Delaware will soon become the first state to allow companies to use blockchain technology in financial transactions.
A law set to take effect August 1 will allow companies incorporated in the state to use blockchain technology for financial transactions, like stock trading.
Deputy Secretary of State Kris Knight said banks especially like this technology.
“Corporations and organizations are always looking for ways to be more efficient, decrease costs and get information to the important stakeholders faster. And we believe this technology allows them to do so.”
The most common use of blockchain technology is distributed ledgers. These create a shared record of transactions among multiple parties, providing a single master copy.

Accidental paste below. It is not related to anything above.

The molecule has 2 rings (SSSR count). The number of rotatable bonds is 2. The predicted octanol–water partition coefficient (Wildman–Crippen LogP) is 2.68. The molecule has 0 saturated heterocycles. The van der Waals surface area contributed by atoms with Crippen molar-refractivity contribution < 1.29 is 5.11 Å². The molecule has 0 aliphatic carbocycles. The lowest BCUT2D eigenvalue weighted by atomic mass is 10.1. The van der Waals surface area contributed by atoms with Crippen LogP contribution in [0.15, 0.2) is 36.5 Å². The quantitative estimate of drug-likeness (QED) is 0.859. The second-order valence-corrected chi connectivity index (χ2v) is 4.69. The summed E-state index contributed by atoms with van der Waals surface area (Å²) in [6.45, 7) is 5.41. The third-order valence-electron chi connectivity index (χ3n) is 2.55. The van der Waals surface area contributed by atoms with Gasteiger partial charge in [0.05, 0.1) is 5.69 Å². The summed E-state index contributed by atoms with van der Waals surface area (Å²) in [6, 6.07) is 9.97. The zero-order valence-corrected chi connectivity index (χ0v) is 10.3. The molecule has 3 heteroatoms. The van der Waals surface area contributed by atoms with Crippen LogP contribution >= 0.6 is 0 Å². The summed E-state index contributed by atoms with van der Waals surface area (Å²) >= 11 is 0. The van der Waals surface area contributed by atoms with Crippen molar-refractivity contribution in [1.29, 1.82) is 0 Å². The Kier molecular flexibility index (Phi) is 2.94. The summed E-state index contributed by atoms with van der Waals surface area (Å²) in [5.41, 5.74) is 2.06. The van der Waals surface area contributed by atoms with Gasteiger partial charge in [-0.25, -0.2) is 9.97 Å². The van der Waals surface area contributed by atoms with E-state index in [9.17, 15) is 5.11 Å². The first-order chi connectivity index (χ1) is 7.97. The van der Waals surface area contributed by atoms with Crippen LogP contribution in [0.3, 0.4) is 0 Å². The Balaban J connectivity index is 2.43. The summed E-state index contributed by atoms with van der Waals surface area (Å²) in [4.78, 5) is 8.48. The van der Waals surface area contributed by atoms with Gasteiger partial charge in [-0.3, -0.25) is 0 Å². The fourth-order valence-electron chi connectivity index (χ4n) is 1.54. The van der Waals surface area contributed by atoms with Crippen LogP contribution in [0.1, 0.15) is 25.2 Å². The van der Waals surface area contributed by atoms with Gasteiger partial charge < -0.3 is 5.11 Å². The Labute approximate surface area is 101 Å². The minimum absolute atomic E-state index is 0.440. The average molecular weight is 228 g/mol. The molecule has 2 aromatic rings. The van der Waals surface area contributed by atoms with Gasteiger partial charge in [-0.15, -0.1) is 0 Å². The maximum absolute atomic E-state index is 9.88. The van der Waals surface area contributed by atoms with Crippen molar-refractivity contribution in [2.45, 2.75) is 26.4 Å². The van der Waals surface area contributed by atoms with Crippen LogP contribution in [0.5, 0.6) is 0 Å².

“It will, one, allow for you to have realtime information updates as well as for allowing for you to have correct information because it’s all existing on the blockchain so there’s no duplicate information that might be off for some reason,” Knight said.
The tech and finance world are betting blockchain technology will be the way of the future. But this tech exists in an area of regulatory uncertainty.
That’s why Gov. John Carney signed a law this month that allows any company incorporated here to use blockchain tech.
He and lawmakers are hoping that will give the state a competitive edge when attracting businesses.
When the law goes into effect August 1, Delaware will be the first state with the regulatory framework for companies to experiment with this technology as they please.
Former Gov. Jack Markell spearheaded the state’s use of this technology with the creation of the Delaware Blockchain Initiative in May of 2016.